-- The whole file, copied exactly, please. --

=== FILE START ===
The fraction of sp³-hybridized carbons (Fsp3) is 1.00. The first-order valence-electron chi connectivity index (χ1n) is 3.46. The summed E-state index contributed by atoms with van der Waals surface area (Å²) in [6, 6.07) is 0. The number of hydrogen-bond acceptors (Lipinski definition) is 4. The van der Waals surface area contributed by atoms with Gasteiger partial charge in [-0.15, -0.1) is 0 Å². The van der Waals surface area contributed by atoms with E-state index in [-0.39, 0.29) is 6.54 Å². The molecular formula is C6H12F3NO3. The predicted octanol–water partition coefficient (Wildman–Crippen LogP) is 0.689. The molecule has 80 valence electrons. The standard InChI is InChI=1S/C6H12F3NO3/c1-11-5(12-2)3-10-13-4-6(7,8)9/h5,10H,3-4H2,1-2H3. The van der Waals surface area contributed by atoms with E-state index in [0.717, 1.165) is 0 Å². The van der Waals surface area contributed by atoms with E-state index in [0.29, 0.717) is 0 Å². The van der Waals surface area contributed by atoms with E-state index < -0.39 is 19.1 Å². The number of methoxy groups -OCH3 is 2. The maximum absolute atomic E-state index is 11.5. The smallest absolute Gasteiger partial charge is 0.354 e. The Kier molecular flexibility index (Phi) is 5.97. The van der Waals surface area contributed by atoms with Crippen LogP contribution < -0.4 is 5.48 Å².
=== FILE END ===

The fraction of sp³-hybridized carbons (Fsp3) is 1.00. The first-order valence-electron chi connectivity index (χ1n) is 3.46. The summed E-state index contributed by atoms with van der Waals surface area (Å²) in [6, 6.07) is 0. The number of hydrogen-bond acceptors (Lipinski definition) is 4. The van der Waals surface area contributed by atoms with Gasteiger partial charge in [-0.15, -0.1) is 0 Å². The van der Waals surface area contributed by atoms with E-state index in [-0.39, 0.29) is 6.54 Å². The molecular formula is C6H12F3NO3. The predicted octanol–water partition coefficient (Wildman–Crippen LogP) is 0.689. The molecule has 80 valence electrons. The standard InChI is InChI=1S/C6H12F3NO3/c1-11-5(12-2)3-10-13-4-6(7,8)9/h5,10H,3-4H2,1-2H3. The van der Waals surface area contributed by atoms with E-state index in [0.717, 1.165) is 0 Å². The van der Waals surface area contributed by atoms with E-state index in [0.29, 0.717) is 0 Å². The van der Waals surface area contributed by atoms with E-state index < -0.39 is 19.1 Å². The number of methoxy groups -OCH3 is 2. The maximum absolute atomic E-state index is 11.5. The smallest absolute Gasteiger partial charge is 0.354 e. The Kier molecular flexibility index (Phi) is 5.97. The van der Waals surface area contributed by atoms with Crippen LogP contribution < -0.4 is 5.48 Å².